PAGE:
ILC NewsLine
LHC and ILC communications

There it is: the LHC will start up in four weeks! We know the date of this special day when the protons will be injected into the tunnel: 10 September 2008. All eyes are on the LHC… but not exclusively. The start-up event as well as many other events which will follow are unique opportunities to promote our field, particle physics and science in general.

In April 2008, 76 000 visitors came to see CERN and the LHC underground installations during the CERN Open Day. Photo: CERN.

The CERN Control Centre will be the centre place for LHC start-up. Photo: CERN

In Berlin, a city train was transformed into the "LHC Express", circling around Berlin for one night on 14 June to promote CERN, the LHC and the future exhibition in the "Bundestag" subway station. Photo: DESY

With the LHC start-up, public and media interest in particle physics is at an unprecedentedly high level. In order to work efficiently, our community needs to harmonise communication messages. Following the July 2006 CERN Council meeting in Lisbon where the European Strategy for Particle Physics was approved, a new communication group, the European Particle Physics Communication Network EPPCN, was born to strengthen the communication of particle physics in the Member States of CERN. This means that through the EPPCN network and the InterAction collaboration, particle physics communications is now coordinated globally.

With 10 000 people working on the LHC around the world, coordination might sound tricky to achieve. However, coordination had to start in the individual countries, which sometimes turned out to be even more of a challenge! In many countries, communication needed to be harmonised between different agencies, universities and national labs. Evidence of this success is the recent release of national websites to explain LHC science and technology and also to promote each country's contribution to the project such as in the US, in the UK, in Germany and in France.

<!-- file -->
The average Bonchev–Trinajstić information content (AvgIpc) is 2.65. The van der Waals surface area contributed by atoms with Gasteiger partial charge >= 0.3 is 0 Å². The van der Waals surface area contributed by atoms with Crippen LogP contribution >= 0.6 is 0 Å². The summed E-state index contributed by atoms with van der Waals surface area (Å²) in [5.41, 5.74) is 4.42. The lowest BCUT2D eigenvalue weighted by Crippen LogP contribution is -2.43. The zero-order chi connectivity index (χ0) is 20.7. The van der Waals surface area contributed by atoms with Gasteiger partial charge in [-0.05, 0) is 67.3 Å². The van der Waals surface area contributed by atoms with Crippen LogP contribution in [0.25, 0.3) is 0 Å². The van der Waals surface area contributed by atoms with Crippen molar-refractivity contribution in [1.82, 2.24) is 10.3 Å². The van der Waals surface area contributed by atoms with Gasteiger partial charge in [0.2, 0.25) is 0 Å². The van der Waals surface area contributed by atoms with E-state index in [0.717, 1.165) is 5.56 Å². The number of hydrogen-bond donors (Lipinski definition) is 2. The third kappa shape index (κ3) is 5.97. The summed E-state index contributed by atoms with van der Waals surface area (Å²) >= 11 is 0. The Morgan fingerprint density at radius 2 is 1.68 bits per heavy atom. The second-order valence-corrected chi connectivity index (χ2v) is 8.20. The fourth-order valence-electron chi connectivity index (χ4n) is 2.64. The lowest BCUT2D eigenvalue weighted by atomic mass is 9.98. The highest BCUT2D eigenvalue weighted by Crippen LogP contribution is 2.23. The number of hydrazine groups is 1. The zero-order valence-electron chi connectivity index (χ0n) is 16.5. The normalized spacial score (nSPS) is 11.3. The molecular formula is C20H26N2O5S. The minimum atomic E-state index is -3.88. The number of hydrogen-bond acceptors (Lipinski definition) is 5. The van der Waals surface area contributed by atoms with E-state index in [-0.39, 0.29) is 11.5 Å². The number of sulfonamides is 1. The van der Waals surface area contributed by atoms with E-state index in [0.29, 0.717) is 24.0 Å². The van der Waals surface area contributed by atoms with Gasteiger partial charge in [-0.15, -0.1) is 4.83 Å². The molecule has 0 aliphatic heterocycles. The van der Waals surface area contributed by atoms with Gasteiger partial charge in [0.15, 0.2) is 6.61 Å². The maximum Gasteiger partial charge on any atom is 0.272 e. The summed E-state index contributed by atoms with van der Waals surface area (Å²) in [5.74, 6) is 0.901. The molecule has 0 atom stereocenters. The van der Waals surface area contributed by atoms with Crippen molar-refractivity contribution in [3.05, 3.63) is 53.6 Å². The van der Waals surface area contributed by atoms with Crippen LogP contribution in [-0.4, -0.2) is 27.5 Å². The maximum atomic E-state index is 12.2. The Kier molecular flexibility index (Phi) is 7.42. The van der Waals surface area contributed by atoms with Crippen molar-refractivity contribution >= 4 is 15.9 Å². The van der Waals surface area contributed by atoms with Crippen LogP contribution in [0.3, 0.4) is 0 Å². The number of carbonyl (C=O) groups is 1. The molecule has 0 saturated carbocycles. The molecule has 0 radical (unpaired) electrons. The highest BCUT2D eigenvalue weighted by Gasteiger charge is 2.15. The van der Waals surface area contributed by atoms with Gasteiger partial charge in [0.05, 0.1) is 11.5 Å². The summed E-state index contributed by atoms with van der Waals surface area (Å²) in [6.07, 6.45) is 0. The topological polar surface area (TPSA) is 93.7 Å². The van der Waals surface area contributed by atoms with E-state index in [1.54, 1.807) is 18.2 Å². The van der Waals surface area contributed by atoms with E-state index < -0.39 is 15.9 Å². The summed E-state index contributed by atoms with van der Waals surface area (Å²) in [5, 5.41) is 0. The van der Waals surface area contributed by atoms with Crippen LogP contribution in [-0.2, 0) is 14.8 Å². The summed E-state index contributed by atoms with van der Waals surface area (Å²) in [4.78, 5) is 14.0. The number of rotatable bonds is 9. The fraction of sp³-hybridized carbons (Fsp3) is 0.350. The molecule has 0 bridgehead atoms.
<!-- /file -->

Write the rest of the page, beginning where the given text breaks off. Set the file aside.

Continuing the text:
A great number of events is being planned all over the world to celebrate the LHC. All of them are being coordinated with CERN around two major dates: the machine start-up in Summer 2008 and the official inauguration, on 21 October 2008. Just to name a few, in Germany the highlight will be a LHC exhibition in the "Bundestag" subway station close to the German Parliament building in Berlin, with festive events on 14 and 28 October. In France, the major museum of science "La Cité des sciences et de l'industrie" will dedicate a full day to LHC during its own open day. Milan, Italy, will be the place of a special "Accelerator day". For the start-up day on 10 September CERN and the Member States will invite the media to witness the LHC start-up and to conduct interviews with LHC scientists.

The role of all these networks is to ensure that positive and coherent messages are communicated on LHC. But more importantly, they help to convert the current interest of the public into sustained interest and support for science in general and particle physics in particular. What does that mean for the ILC? I believe 2008 will not only be the year of the LHC but also the year of particle physics. We know that the general public is fascinated by the scientific challenges of the machine and that they already want to know more about the future of our research field. That is the reason why it is a good time to communicate the ILC project. We wish CERN and all LHC collaborators that this start-up will be a success and will be followed by deep scientific discoveries. The LHC communication network, driven as an international endeavour, should be a model for the ILC community. We shouldn't be shy but should instead take this opportunity to talk about the next project: the ILC. Within a few months, many more versions of The International Linear Collider - Gateway to the Quantum Universe will be available for wide distribution (German, Italian, Spanish, Russian, Korean and French) in addition to the already existing English, Japanese and Chinese versions. They will help us to widely inform our audience about the challenging ILC project. Let us imagine that within a few years, a media-day around the ILC start-up is coming up...

-- Perrine Royole-Degieux, ILC and LHC communicator

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